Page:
MediStreams News

Choosing a Bank for Healthcare Lockbox Services

Transactional medical banking services have been embraced by a substantial number of financial institutions. Since the largest national banks brought attention and notoriety to the solution by spending tens of millions of dollars to acquire remittance automation vendors, competing banks have been scrambling to get viable solutions in the healthcare space.

These services minimally consist of:

  • Converting paper remittances to a postable 835 file
  • An enterprise-wide archive and retrieval capability
  • Reconciliation (on the line level) to all claims, their remittance and the actual payment
  • Extensive reporting capability
  • Indexed correspondences in the archive available for retrieval
  • Automated posting of patient payments

Remittance automation (converting paper remittances to files that post in an automated fashion) is one facet of medical banking that presents an ideal market for financial institutions vying for healthcare provider relationships. As you consider a remittance automation partner, here are some points to keep in mind:

Working with Regional and Community Financial Institutions

Most providers have access to banking treasury services, but often, they don’t receive the sufficient attention and expertise of their bank’s medical banking department. Banks that have a “high touch” policy and a way of doing business that caters to providers are growing. Regional banks offer, at reduced rates, many of the services typical of the larger banks. Now more than ever, regional and smaller community banks are courting healthcare providers with sophisticated healthcare treasury and wealth management services.

Which Bank?

Providers should seek out a Financial Institution that offers the greatest breadth of services that meets their specific needs. Choose a bank where treasury services are of key importance. A bank may be a valuable source for your remittance processing. After all, the bank has a fiduciary responsibility to their providers and often has access to the funds and remittance data even before the provider has access. In fact, if the treasury management office of the bank has not discussed remittance processing with you, bring it to their attention. Banks with a true appreciation of their healthcare clients realize the value of medical banking and typically are very proactive in reaching out to healthcare providers. Banks will often bundle medical banking transactions processing with other treasury management services to generate a costs savings.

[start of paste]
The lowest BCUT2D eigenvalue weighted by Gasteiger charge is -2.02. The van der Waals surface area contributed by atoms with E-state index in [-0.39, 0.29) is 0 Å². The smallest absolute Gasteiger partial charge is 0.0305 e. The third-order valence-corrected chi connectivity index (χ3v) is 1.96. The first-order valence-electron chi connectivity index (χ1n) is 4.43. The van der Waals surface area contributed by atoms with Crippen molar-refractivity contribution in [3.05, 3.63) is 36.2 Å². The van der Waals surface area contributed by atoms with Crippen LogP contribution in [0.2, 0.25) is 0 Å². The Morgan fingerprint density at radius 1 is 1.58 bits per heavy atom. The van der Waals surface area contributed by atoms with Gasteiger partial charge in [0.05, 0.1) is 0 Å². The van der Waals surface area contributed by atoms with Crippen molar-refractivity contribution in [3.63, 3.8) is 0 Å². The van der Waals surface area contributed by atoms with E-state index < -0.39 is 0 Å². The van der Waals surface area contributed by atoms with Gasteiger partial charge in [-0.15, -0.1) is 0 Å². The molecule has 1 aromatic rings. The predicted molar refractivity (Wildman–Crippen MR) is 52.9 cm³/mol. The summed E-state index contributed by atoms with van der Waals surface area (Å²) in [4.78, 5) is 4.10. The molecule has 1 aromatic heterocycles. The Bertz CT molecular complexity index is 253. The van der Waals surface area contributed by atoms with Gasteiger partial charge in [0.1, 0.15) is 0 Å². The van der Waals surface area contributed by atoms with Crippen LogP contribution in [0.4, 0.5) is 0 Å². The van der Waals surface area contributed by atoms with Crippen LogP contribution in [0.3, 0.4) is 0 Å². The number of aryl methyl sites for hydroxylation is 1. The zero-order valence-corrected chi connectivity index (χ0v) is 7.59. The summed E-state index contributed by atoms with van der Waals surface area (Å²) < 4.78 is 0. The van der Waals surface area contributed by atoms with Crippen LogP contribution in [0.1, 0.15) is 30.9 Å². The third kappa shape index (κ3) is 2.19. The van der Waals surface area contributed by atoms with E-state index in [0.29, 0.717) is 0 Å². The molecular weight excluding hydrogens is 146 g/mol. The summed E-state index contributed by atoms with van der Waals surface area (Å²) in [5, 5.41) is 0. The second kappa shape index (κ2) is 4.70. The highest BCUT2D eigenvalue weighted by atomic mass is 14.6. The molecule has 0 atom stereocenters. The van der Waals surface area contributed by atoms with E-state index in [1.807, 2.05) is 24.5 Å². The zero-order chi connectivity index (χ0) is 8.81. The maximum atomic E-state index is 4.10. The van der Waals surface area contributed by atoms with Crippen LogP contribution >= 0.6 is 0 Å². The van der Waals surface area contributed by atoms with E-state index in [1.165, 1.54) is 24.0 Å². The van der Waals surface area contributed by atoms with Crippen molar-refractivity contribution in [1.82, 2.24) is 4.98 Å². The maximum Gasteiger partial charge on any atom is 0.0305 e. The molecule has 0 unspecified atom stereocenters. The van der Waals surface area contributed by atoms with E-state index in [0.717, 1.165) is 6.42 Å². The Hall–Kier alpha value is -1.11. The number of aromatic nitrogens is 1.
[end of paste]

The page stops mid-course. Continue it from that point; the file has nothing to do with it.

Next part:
What Business Intelligence Does Your Bank Provide To Help Increase the Viability of Your Practice?

Advances in technology, healthcare reform, and downward pressure on provider margins have had the effect of generating more interest in medical banking. Business intelligence, as a method of increasing efficiencies and reducing administrative costs, is now a virtual necessity in healthcare, just as it has been in so many other business verticals.

Must the Provider Use the Bank’s Lockbox?

As a general rule, it would be wise to have your lockbox and operating accounts at the same financial institution. If there are credit opportunities for the bank, provider will find that the bank may be flexible on medical banking fees.

Does the Bank Truly Take the Time to Understand Your Specific Business?

Providers must feel comfortable that the bank’s treasury officer or representative has a clear understanding of the healthcare revenue cycle and how it integrates or is affected by their companies. In addition, the provider must be confident that Service Level Agreements (SLAs), security, customer service, and other issues are addressed satisfactorily. This type of service is the first step in the accounts receivable process and is likely to establish a long-lasting relationship.

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